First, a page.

It's that time of year when little messages reveal just how important you are (or aren't)

I never quite know what to do about Christmas cards. Some years I send them, some years I don't. The result is a strange sort of fractured, dislocated correspondence from year to year. People cross me off their Christmas card lists ("well, he didn't send us one"). Then suddenly they get one from me and either I get this rushed card back the following day or, more likely, they put me back on the list for next year, by which time I've opted out again.

It's never quite emotionally satisfactory. A piece of paper with somebody's signature on it (sometimes, even, a signature you don't recognise) and no message except the implicit one: we haven't seen you since the last time we sent you a piece of paper with our signature on, we have nothing to say to you except that you are in our address book. And a happy new year as well.

Then there are the people who went to all the trouble back in the summer to have specially taken photographs showing their children dressed up as Santa's elves or decorating the tree. Worse still are those parents (eg, Tony Blair, Prince Charles) who are there with their children, grinning and cuddling away. Not just that, but they send the result to dozens of people in the expectation that they will be delighted to put this image on their mantelpiece and keep it there throughout Christmas. Family touchy-feeliness is like those men who have their scrotums nailed to wooden boards: enjoyable for those who like that sort of thing, but they induce symptoms of nausea in onlookers, and so should be carried on in the privacy of the home with the blinds drawn. Or they send you those round-robin accounts of what they've been up to, to show 1) that they are so important that you will want to know every detail of their lives and 2) you are so unimportant that you don't deserve an individual letter. You know the sort of thing: "Cindy was awfully good as Goneril in the school play, Juliet got second prize in the country gymkhana and they switched off Clive's life-support machine."

Except that they don't have that last bit. It's all about how wonderfully their children have done. Paul Theroux has a bit of that in his extraordinary new book about V S Naipaul. He describes a scene in which one of Theroux's young sons tells Naipaul that for his homework he is reading a biography of Ivan the Terrible in French in order to write an essay in Russian. It's as if Theroux, having tried to make you hate both Naipaul and Naipaul's dead brother, Shiva, and having established himself in most readers' minds as the most unsympathetic author since the New York Times published the manifesto of the Unabomber, now wants to make you loathe his sons as well.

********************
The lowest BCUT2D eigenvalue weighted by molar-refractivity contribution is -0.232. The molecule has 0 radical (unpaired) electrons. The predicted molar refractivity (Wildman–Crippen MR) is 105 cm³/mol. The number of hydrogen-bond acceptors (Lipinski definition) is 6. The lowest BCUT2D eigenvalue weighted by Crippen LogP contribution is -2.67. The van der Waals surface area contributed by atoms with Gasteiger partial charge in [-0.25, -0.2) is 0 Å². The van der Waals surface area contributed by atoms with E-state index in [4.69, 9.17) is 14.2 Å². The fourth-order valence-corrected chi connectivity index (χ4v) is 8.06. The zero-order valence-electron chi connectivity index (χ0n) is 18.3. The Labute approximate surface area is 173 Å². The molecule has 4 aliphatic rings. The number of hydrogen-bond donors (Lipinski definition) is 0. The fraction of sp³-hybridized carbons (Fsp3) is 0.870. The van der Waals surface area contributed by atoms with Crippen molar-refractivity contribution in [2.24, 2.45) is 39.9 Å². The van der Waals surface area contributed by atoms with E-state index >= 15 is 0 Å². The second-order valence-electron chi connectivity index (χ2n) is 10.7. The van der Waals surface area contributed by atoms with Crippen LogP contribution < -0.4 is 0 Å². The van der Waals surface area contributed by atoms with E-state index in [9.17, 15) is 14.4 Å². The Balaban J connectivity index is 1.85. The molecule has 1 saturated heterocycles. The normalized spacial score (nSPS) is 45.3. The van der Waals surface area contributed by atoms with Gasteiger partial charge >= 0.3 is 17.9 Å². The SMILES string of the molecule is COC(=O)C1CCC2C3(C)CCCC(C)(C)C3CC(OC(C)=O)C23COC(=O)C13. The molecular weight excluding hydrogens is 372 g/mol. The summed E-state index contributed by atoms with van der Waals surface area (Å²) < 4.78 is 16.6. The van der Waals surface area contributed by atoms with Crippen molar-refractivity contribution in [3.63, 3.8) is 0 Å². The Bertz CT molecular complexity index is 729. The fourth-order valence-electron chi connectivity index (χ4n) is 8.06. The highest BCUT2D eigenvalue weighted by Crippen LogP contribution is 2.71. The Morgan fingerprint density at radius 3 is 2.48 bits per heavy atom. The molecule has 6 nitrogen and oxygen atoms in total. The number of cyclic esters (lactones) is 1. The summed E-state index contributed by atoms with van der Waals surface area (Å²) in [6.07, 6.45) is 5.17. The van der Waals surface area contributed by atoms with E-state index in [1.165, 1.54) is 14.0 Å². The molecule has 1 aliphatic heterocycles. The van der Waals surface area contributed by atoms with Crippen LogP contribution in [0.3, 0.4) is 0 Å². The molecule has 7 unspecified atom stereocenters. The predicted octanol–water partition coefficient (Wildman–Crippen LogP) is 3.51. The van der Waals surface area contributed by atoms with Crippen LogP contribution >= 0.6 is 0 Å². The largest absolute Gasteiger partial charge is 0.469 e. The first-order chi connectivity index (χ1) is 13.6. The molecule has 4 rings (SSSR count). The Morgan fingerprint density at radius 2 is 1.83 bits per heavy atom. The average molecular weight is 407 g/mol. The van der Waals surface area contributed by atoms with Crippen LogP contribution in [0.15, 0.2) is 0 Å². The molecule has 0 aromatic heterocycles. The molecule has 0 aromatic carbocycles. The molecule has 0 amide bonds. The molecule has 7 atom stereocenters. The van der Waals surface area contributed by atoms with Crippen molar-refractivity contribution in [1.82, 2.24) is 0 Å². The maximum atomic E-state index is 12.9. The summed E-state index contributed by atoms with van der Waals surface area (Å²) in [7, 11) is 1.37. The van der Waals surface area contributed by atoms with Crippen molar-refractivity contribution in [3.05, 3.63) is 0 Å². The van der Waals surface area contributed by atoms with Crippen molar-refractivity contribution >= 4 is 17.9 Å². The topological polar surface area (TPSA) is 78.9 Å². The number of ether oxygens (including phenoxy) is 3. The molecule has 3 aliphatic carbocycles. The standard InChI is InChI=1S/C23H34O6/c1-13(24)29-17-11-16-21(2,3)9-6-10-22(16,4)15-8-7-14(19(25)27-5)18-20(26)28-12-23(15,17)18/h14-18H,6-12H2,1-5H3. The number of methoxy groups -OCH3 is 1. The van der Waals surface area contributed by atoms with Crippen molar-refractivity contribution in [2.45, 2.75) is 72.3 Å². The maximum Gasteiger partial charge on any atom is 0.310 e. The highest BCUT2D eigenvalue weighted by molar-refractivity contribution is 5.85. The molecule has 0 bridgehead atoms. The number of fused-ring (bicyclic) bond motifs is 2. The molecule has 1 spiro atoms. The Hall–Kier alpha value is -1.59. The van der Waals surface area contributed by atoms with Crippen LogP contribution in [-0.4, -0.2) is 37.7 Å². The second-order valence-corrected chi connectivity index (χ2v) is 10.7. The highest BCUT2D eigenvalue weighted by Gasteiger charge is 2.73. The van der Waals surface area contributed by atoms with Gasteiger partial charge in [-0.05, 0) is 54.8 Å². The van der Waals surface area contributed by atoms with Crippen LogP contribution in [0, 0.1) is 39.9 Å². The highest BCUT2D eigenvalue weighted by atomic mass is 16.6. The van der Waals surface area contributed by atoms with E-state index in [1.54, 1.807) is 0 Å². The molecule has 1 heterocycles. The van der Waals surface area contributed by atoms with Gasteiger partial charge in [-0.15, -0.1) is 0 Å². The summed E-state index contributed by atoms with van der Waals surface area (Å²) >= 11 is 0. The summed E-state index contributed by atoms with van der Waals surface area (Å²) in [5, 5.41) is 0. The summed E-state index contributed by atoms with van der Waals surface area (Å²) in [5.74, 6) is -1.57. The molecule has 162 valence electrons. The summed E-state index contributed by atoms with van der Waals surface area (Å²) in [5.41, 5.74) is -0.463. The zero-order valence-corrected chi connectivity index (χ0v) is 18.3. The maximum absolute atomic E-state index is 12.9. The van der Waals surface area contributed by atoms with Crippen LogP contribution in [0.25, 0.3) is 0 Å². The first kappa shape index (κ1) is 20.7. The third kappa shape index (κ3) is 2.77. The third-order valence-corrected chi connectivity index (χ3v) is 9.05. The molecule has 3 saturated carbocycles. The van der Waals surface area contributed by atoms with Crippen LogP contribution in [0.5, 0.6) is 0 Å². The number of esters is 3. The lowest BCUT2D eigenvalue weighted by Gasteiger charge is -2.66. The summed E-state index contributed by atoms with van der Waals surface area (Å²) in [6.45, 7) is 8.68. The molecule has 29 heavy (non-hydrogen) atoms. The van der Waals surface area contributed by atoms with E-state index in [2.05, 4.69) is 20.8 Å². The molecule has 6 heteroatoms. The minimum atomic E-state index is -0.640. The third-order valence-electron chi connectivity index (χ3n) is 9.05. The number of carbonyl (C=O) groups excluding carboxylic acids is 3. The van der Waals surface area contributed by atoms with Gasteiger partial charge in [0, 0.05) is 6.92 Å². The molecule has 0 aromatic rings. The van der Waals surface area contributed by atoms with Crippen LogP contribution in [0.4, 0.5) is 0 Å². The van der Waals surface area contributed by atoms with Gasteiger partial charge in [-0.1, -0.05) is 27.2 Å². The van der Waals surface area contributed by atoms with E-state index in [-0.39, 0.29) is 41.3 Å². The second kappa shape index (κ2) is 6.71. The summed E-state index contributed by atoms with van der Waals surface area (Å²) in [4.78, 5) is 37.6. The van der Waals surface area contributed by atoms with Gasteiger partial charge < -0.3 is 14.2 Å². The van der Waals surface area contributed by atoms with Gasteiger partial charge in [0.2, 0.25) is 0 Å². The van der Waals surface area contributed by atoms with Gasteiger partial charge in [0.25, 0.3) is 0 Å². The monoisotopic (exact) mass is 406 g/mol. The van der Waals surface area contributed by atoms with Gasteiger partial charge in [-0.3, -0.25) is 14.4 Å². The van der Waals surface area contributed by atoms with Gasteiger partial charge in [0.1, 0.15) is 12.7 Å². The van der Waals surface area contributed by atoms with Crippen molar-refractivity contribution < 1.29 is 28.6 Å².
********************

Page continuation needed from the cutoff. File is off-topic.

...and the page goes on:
But stay, this is meant to be a festive time. I always plan in advance to do something special for the Christmas issue. A parodic pantomime perhaps, or a crossword of my own devising, an amusing Christmas carol containing incongruous satirical elements ("Hark the herald spin-doctors sing . . .", something like that), but I never quite get around to it.

Instead, I'll do what I did last year, which is to pose a brief yuletide quiz.

First an easy one. I'm going to drive twice around a mile-long circular racetrack. I drive the first circuit at a steady 30 miles an hour. How fast do I have to drive on the second circuit so that my average speed for the two circuits is 60 miles an hour?

Second: I have bought lots and lots of sheets of stamps to send out my Christmas parcels, but unfortunately I have only two kinds: 5p stamps and 17p stamps. What is the largest postage that I won't be able to manage exactly with a combination of those two stamps?

And finally: what is the smallest number expressible as the sum of two cubes in two different ways? And who described that number as "rather dull"? And who described it as "very interesting"?

Answers can either be sent via the Statesman or straight to my e-mail address: The first couple of correct answers may even get a prize. We've been clearing out in preparation for moving and have found boxes of remaindered copies of old books of mine . . . I mean, valuable modern first editions, some of which I may deign to share with a couple of lucky readers. And I'll sign them, so you can't even take them out and sell them.

This article first appeared in the 18 December 1998 issue of the New Statesman, A time for unadulterated tradition